When you’re struggling with the effects of post-traumatic stress disorder (PTSD), it can be hard to ask for help, let alone know what resources are available to you.
According to the U.S. Department of Veterans Affairs (VA), PTSD is the third most-common service-connected disability affecting our veterans. Nearly 250,000 post 9/11 veterans have received a PTSD disability diagnosis.
The good news is that there are benefits available to help; the bad news is that some of these benefits are harder to get than others.
“The first thing I would recommend a veteran do is get a veteran advocate to work with them. If you go to the Veterans Administration, it gets a little bit difficult,” said Mike Mader, northern supervisor for the Nevada Department of Veteran Services. “They will turn around and fill out paperwork for you and do whatever they need to do for you, but the advocates are usually looking after your best interest to make sure that you’re presenting all the applicable evidence to support your case.”
When it comes to PTSD resources, the VA has a multitude of them, including disability compensation, health care, vocational rehabilitation and online apps with tools for managing symptoms. However, one of the most helpful benefits they offer is access to mental health professionals.
“There’s mental health counseling, group counseling, individual counseling, medication management — there are just a plethora of different things that are available to these people,” said Mader. “It depends on the individual’s care level and the individual needs as to what he actually should be into, and that’s usually best determined by the mental health provider.”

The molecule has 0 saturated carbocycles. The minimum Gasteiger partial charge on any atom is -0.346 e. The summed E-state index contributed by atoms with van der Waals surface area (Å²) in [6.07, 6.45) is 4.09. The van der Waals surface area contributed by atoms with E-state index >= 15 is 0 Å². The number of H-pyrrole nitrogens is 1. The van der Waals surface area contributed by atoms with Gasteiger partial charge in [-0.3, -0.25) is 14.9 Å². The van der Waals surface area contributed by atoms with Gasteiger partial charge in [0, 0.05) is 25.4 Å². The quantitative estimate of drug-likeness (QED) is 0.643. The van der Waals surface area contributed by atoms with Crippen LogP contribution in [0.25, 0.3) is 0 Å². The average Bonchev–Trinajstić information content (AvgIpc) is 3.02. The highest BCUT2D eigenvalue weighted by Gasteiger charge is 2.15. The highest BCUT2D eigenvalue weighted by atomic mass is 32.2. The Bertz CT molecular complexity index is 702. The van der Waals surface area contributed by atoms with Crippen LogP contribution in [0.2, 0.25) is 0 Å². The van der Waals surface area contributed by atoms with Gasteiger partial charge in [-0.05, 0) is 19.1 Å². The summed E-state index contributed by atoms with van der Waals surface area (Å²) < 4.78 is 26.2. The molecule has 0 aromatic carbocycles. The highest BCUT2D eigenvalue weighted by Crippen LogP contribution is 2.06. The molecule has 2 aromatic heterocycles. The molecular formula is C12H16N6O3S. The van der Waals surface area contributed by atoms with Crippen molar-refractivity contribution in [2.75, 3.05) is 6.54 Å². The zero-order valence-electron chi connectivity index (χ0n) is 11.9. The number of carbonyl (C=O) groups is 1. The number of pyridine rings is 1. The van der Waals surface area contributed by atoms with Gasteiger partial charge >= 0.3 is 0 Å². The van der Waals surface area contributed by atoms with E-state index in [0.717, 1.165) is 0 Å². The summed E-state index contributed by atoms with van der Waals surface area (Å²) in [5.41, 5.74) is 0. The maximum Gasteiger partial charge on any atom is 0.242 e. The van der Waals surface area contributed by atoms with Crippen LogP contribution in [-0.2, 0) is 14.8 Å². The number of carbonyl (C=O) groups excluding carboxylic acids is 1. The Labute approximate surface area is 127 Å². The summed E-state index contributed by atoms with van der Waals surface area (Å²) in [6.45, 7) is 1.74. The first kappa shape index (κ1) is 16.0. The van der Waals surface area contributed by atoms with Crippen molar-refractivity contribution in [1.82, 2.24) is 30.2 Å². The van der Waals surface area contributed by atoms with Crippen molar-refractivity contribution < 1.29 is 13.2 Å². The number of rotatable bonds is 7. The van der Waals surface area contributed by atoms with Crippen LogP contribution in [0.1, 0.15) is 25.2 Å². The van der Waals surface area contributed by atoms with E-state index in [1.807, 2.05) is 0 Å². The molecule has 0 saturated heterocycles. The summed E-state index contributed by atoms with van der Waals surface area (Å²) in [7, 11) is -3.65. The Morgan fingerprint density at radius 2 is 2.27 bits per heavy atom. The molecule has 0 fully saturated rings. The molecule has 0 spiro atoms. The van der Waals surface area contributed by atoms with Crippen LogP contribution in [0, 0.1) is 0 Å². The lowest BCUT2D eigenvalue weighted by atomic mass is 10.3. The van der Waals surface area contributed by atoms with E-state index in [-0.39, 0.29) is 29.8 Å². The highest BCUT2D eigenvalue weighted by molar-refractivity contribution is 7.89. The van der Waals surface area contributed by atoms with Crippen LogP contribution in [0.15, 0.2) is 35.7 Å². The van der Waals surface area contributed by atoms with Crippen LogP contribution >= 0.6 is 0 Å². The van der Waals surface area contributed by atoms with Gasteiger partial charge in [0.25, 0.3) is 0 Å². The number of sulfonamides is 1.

These mental health professionals are located in a variety of VA health care centers.
“They’re available at VA hospitals, VA clinics, community based outreach clinics, vet centers– they’re available at a lot of different places. Counseling is available to these individuals if they are able to sit down with a counselor. One size does not necessarily fit all. It depends on the relationship with the counselor and what they’re actually able to discuss,” Mader said.
If you’re not sure which health care centers are the closest to you, visit http://www.mentalhealth.va.gov/gethelp.asp. Your veteran advocate should be able to provide resources as well.
“The advocates should be able to point [veterans] in the direction of the services that are available. There are numerous services out there. There’s a lot of treatment,” said Mader. “We’re identifying almost every day individuals who have been dealing with mental health or medical issues that have never sat down with a VA counselor, or they did sit down with a VA counselor and it was a long time ago; the attitudes were very different at that time. Now, we’re trying to reach out and let them know we’re here to help them. We’re very dedicated to what we do.”
Unfortunately, many times veterans have a hard time asking for help, especially when they need it most. They may fear appearing weak, or simply aren’t receptive to talking with the VA.
“I just really encourage these guys to give us another shot, give it a try, come back to the VA–even if they go to the VA directly. I would encourage the individual to go get a veteran advocate and sit down with them,” said Mader. “Most of the advocates have been in the same boat. They’ve walked in the same shoes, so we can sit there and relate a little better to them about their conditions. We understand it a little bit more. We’re trained on it a little bit more. Let’s try to help you out, and if one counselor doesn’t necessarily work, fine, interview another advocate. Interview your advocate before you decide to sit down and have a conversation with them. Talk to them. Find out if you can work with this person.”
For more information about applying for benefits, read our article on “Applying for Benefits 101.” You might also check out “Do I Qualify for VA Disability Compensation” for more information on disability benefits